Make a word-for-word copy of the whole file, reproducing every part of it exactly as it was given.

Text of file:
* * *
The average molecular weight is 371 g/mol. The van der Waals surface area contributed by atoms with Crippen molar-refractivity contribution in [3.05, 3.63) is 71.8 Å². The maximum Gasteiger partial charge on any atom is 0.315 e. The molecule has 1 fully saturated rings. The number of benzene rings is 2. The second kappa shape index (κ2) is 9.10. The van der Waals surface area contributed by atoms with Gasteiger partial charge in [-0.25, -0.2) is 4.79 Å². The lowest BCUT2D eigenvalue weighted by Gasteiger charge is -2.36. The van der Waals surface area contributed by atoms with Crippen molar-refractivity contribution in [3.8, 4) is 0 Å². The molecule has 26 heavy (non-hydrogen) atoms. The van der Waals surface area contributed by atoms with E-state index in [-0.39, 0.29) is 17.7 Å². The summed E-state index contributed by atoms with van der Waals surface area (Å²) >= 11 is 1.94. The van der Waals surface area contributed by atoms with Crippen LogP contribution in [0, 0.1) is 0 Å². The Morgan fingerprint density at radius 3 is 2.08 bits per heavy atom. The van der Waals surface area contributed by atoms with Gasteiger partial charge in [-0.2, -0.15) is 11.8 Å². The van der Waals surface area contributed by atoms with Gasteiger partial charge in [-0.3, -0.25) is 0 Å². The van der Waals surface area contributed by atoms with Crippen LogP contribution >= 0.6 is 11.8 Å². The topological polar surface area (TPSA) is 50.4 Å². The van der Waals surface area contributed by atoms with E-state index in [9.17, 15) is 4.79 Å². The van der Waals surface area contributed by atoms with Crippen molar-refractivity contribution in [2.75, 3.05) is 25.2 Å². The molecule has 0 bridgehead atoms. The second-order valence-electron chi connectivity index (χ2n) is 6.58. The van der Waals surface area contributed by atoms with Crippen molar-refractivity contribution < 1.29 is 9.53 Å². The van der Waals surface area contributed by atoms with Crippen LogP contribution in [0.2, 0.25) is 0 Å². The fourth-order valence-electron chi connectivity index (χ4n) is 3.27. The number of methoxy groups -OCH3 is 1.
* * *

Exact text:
The average molecular weight is 371 g/mol. The van der Waals surface area contributed by atoms with Crippen molar-refractivity contribution in [3.05, 3.63) is 71.8 Å². The maximum Gasteiger partial charge on any atom is 0.315 e. The molecule has 1 fully saturated rings. The number of benzene rings is 2. The second kappa shape index (κ2) is 9.10. The van der Waals surface area contributed by atoms with Gasteiger partial charge in [-0.25, -0.2) is 4.79 Å². The lowest BCUT2D eigenvalue weighted by Gasteiger charge is -2.36. The van der Waals surface area contributed by atoms with Crippen molar-refractivity contribution in [3.8, 4) is 0 Å². The molecule has 26 heavy (non-hydrogen) atoms. The van der Waals surface area contributed by atoms with E-state index in [-0.39, 0.29) is 17.7 Å². The summed E-state index contributed by atoms with van der Waals surface area (Å²) >= 11 is 1.94. The van der Waals surface area contributed by atoms with Crippen LogP contribution in [0, 0.1) is 0 Å². The Morgan fingerprint density at radius 3 is 2.08 bits per heavy atom. The van der Waals surface area contributed by atoms with Gasteiger partial charge in [-0.2, -0.15) is 11.8 Å². The van der Waals surface area contributed by atoms with Gasteiger partial charge in [-0.3, -0.25) is 0 Å². The van der Waals surface area contributed by atoms with Crippen LogP contribution >= 0.6 is 11.8 Å². The topological polar surface area (TPSA) is 50.4 Å². The van der Waals surface area contributed by atoms with E-state index in [9.17, 15) is 4.79 Å². The van der Waals surface area contributed by atoms with Crippen molar-refractivity contribution in [2.75, 3.05) is 25.2 Å². The molecule has 0 bridgehead atoms. The second-order valence-electron chi connectivity index (χ2n) is 6.58. The van der Waals surface area contributed by atoms with Crippen molar-refractivity contribution < 1.29 is 9.53 Å². The van der Waals surface area contributed by atoms with Crippen LogP contribution in [0.2, 0.25) is 0 Å². The fourth-order valence-electron chi connectivity index (χ4n) is 3.27. The number of methoxy groups -OCH3 is 1.